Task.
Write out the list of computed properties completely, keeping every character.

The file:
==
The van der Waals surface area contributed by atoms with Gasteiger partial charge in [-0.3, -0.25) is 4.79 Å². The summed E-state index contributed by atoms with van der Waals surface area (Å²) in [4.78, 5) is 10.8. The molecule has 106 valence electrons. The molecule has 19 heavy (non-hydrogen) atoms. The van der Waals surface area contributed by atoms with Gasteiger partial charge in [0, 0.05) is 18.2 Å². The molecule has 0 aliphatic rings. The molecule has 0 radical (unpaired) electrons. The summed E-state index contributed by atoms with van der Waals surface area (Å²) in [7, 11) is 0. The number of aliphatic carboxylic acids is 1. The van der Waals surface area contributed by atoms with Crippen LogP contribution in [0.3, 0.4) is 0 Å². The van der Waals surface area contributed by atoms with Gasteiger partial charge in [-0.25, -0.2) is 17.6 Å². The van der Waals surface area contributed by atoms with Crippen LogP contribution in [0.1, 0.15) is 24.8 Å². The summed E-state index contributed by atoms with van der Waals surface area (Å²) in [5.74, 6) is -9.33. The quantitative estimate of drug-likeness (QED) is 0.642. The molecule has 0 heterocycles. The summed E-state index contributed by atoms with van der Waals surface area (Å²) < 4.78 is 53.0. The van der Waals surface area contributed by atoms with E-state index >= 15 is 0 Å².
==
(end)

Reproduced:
The van der Waals surface area contributed by atoms with Gasteiger partial charge in [-0.3, -0.25) is 4.79 Å². The summed E-state index contributed by atoms with van der Waals surface area (Å²) in [4.78, 5) is 10.8. The molecule has 106 valence electrons. The molecule has 19 heavy (non-hydrogen) atoms. The van der Waals surface area contributed by atoms with Gasteiger partial charge in [0, 0.05) is 18.2 Å². The molecule has 0 aliphatic rings. The molecule has 0 radical (unpaired) electrons. The summed E-state index contributed by atoms with van der Waals surface area (Å²) in [7, 11) is 0. The number of aliphatic carboxylic acids is 1. The van der Waals surface area contributed by atoms with Crippen LogP contribution in [0.3, 0.4) is 0 Å². The van der Waals surface area contributed by atoms with Gasteiger partial charge in [-0.25, -0.2) is 17.6 Å². The van der Waals surface area contributed by atoms with Crippen LogP contribution in [0.1, 0.15) is 24.8 Å². The summed E-state index contributed by atoms with van der Waals surface area (Å²) in [5.74, 6) is -9.33. The quantitative estimate of drug-likeness (QED) is 0.642. The molecule has 0 heterocycles. The summed E-state index contributed by atoms with van der Waals surface area (Å²) < 4.78 is 53.0. The van der Waals surface area contributed by atoms with E-state index >= 15 is 0 Å².